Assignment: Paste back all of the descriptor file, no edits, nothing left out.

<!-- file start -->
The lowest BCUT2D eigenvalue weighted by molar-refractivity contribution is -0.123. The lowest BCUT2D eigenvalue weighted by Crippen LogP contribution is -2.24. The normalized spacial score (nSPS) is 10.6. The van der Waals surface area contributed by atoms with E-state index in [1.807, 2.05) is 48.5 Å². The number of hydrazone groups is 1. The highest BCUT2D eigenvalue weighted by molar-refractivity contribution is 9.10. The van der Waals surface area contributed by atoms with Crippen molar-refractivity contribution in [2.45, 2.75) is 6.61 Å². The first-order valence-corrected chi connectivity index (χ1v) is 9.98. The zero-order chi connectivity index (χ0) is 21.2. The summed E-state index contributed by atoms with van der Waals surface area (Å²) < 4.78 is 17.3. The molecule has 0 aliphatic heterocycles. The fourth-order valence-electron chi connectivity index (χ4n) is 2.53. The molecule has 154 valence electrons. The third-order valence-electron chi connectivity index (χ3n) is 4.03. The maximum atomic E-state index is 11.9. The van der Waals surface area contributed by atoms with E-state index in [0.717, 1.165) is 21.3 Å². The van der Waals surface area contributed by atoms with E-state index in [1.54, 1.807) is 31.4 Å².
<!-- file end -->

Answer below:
The lowest BCUT2D eigenvalue weighted by molar-refractivity contribution is -0.123. The lowest BCUT2D eigenvalue weighted by Crippen LogP contribution is -2.24. The normalized spacial score (nSPS) is 10.6. The van der Waals surface area contributed by atoms with E-state index in [1.807, 2.05) is 48.5 Å². The number of hydrazone groups is 1. The highest BCUT2D eigenvalue weighted by molar-refractivity contribution is 9.10. The van der Waals surface area contributed by atoms with Crippen molar-refractivity contribution in [2.45, 2.75) is 6.61 Å². The first-order valence-corrected chi connectivity index (χ1v) is 9.98. The zero-order chi connectivity index (χ0) is 21.2. The summed E-state index contributed by atoms with van der Waals surface area (Å²) < 4.78 is 17.3. The molecule has 0 aliphatic heterocycles. The fourth-order valence-electron chi connectivity index (χ4n) is 2.53. The molecule has 154 valence electrons. The third-order valence-electron chi connectivity index (χ3n) is 4.03. The maximum atomic E-state index is 11.9. The van der Waals surface area contributed by atoms with E-state index in [0.717, 1.165) is 21.3 Å². The van der Waals surface area contributed by atoms with E-state index in [1.54, 1.807) is 31.4 Å².